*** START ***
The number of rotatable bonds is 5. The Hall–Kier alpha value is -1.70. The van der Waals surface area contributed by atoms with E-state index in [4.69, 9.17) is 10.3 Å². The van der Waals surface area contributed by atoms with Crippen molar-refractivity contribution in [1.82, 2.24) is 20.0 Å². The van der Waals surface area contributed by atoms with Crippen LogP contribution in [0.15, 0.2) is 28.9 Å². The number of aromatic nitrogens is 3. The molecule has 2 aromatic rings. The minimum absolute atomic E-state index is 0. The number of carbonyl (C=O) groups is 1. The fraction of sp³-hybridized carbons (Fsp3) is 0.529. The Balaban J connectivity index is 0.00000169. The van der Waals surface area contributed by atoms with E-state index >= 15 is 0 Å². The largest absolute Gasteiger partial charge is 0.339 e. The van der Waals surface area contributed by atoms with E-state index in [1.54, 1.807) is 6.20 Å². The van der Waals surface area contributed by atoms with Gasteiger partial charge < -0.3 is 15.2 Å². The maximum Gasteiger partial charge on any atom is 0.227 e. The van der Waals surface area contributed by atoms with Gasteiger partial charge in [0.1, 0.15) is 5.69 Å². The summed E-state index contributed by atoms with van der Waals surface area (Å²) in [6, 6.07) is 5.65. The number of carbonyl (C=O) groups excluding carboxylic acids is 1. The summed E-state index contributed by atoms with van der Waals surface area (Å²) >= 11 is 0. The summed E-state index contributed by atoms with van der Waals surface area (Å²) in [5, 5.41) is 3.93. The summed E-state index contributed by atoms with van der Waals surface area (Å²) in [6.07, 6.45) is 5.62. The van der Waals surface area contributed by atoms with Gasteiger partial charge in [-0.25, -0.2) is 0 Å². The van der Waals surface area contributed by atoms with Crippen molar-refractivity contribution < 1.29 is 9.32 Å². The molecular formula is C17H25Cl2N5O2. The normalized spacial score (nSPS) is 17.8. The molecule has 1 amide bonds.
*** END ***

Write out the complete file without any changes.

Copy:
The number of rotatable bonds is 5. The Hall–Kier alpha value is -1.70. The van der Waals surface area contributed by atoms with E-state index in [4.69, 9.17) is 10.3 Å². The van der Waals surface area contributed by atoms with Crippen molar-refractivity contribution in [1.82, 2.24) is 20.0 Å². The van der Waals surface area contributed by atoms with Crippen LogP contribution in [0.15, 0.2) is 28.9 Å². The number of aromatic nitrogens is 3. The molecule has 2 aromatic rings. The minimum absolute atomic E-state index is 0. The number of carbonyl (C=O) groups is 1. The fraction of sp³-hybridized carbons (Fsp3) is 0.529. The Balaban J connectivity index is 0.00000169. The van der Waals surface area contributed by atoms with E-state index >= 15 is 0 Å². The largest absolute Gasteiger partial charge is 0.339 e. The van der Waals surface area contributed by atoms with E-state index in [1.54, 1.807) is 6.20 Å². The van der Waals surface area contributed by atoms with Gasteiger partial charge < -0.3 is 15.2 Å². The maximum Gasteiger partial charge on any atom is 0.227 e. The van der Waals surface area contributed by atoms with Gasteiger partial charge in [0.1, 0.15) is 5.69 Å². The summed E-state index contributed by atoms with van der Waals surface area (Å²) in [6, 6.07) is 5.65. The number of carbonyl (C=O) groups excluding carboxylic acids is 1. The summed E-state index contributed by atoms with van der Waals surface area (Å²) >= 11 is 0. The summed E-state index contributed by atoms with van der Waals surface area (Å²) in [5, 5.41) is 3.93. The summed E-state index contributed by atoms with van der Waals surface area (Å²) in [6.07, 6.45) is 5.62. The van der Waals surface area contributed by atoms with Gasteiger partial charge in [-0.25, -0.2) is 0 Å². The van der Waals surface area contributed by atoms with Crippen molar-refractivity contribution < 1.29 is 9.32 Å². The molecular formula is C17H25Cl2N5O2. The normalized spacial score (nSPS) is 17.8. The molecule has 1 amide bonds.